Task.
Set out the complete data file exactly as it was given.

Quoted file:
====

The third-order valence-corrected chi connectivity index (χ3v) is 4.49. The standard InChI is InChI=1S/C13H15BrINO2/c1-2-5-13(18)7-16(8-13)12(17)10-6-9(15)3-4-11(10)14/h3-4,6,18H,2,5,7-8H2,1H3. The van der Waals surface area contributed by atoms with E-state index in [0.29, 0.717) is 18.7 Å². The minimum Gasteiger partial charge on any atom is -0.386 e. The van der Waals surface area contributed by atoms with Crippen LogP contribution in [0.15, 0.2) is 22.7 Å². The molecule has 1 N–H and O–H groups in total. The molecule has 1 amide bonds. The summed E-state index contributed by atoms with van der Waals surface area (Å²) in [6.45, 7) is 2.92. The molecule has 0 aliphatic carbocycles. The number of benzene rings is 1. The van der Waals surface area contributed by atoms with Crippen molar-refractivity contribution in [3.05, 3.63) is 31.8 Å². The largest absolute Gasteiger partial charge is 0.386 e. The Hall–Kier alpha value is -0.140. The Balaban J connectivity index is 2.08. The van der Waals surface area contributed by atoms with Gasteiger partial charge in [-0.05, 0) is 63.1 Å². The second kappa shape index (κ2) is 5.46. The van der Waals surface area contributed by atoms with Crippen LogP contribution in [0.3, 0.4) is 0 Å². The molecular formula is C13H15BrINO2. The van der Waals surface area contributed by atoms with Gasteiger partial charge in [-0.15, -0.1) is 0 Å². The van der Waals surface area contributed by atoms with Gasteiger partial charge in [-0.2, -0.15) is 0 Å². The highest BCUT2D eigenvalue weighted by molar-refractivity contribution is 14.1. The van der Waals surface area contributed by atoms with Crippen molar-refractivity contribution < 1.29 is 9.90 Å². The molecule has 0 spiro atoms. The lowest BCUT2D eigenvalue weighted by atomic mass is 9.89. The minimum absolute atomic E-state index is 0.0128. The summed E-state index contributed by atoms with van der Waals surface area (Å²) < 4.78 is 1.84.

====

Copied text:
The third-order valence-corrected chi connectivity index (χ3v) is 4.49. The standard InChI is InChI=1S/C13H15BrINO2/c1-2-5-13(18)7-16(8-13)12(17)10-6-9(15)3-4-11(10)14/h3-4,6,18H,2,5,7-8H2,1H3. The van der Waals surface area contributed by atoms with E-state index in [0.29, 0.717) is 18.7 Å². The minimum Gasteiger partial charge on any atom is -0.386 e. The van der Waals surface area contributed by atoms with Crippen LogP contribution in [0.15, 0.2) is 22.7 Å². The molecule has 1 N–H and O–H groups in total. The molecule has 1 amide bonds. The summed E-state index contributed by atoms with van der Waals surface area (Å²) in [6.45, 7) is 2.92. The molecule has 0 aliphatic carbocycles. The number of benzene rings is 1. The van der Waals surface area contributed by atoms with Crippen molar-refractivity contribution in [3.05, 3.63) is 31.8 Å². The largest absolute Gasteiger partial charge is 0.386 e. The Hall–Kier alpha value is -0.140. The Balaban J connectivity index is 2.08. The van der Waals surface area contributed by atoms with Gasteiger partial charge in [-0.05, 0) is 63.1 Å². The second kappa shape index (κ2) is 5.46. The van der Waals surface area contributed by atoms with Crippen LogP contribution in [0.3, 0.4) is 0 Å². The molecular formula is C13H15BrINO2. The van der Waals surface area contributed by atoms with Gasteiger partial charge in [-0.15, -0.1) is 0 Å². The van der Waals surface area contributed by atoms with Gasteiger partial charge in [-0.2, -0.15) is 0 Å². The highest BCUT2D eigenvalue weighted by molar-refractivity contribution is 14.1. The van der Waals surface area contributed by atoms with Crippen molar-refractivity contribution < 1.29 is 9.90 Å². The molecule has 0 spiro atoms. The lowest BCUT2D eigenvalue weighted by atomic mass is 9.89. The minimum absolute atomic E-state index is 0.0128. The summed E-state index contributed by atoms with van der Waals surface area (Å²) < 4.78 is 1.84.